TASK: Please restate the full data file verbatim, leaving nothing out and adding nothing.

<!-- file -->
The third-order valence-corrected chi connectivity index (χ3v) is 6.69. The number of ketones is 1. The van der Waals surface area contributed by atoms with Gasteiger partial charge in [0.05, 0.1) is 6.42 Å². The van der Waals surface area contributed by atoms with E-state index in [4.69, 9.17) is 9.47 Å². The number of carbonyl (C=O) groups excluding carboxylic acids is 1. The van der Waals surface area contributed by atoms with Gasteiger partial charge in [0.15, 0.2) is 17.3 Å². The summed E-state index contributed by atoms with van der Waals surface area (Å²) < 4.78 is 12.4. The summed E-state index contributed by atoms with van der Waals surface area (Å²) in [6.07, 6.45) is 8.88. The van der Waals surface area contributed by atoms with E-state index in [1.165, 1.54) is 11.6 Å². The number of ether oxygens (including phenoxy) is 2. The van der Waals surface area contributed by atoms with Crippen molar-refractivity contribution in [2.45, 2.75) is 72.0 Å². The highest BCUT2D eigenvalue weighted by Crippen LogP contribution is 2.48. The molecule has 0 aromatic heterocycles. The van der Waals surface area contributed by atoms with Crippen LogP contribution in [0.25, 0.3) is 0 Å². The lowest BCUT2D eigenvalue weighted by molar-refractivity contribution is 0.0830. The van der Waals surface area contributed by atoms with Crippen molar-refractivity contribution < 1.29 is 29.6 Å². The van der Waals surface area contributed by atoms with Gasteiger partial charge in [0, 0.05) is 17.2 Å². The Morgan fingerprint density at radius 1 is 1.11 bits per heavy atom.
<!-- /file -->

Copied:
The third-order valence-corrected chi connectivity index (χ3v) is 6.69. The number of ketones is 1. The van der Waals surface area contributed by atoms with Gasteiger partial charge in [0.05, 0.1) is 6.42 Å². The van der Waals surface area contributed by atoms with E-state index in [4.69, 9.17) is 9.47 Å². The number of carbonyl (C=O) groups excluding carboxylic acids is 1. The van der Waals surface area contributed by atoms with Gasteiger partial charge in [0.15, 0.2) is 17.3 Å². The summed E-state index contributed by atoms with van der Waals surface area (Å²) < 4.78 is 12.4. The summed E-state index contributed by atoms with van der Waals surface area (Å²) in [6.07, 6.45) is 8.88. The van der Waals surface area contributed by atoms with E-state index in [1.165, 1.54) is 11.6 Å². The number of ether oxygens (including phenoxy) is 2. The van der Waals surface area contributed by atoms with Crippen molar-refractivity contribution in [2.45, 2.75) is 72.0 Å². The highest BCUT2D eigenvalue weighted by Crippen LogP contribution is 2.48. The molecule has 0 aromatic heterocycles. The van der Waals surface area contributed by atoms with Crippen LogP contribution in [0.25, 0.3) is 0 Å². The lowest BCUT2D eigenvalue weighted by molar-refractivity contribution is 0.0830. The van der Waals surface area contributed by atoms with Crippen molar-refractivity contribution < 1.29 is 29.6 Å². The van der Waals surface area contributed by atoms with Gasteiger partial charge in [0, 0.05) is 17.2 Å². The Morgan fingerprint density at radius 1 is 1.11 bits per heavy atom.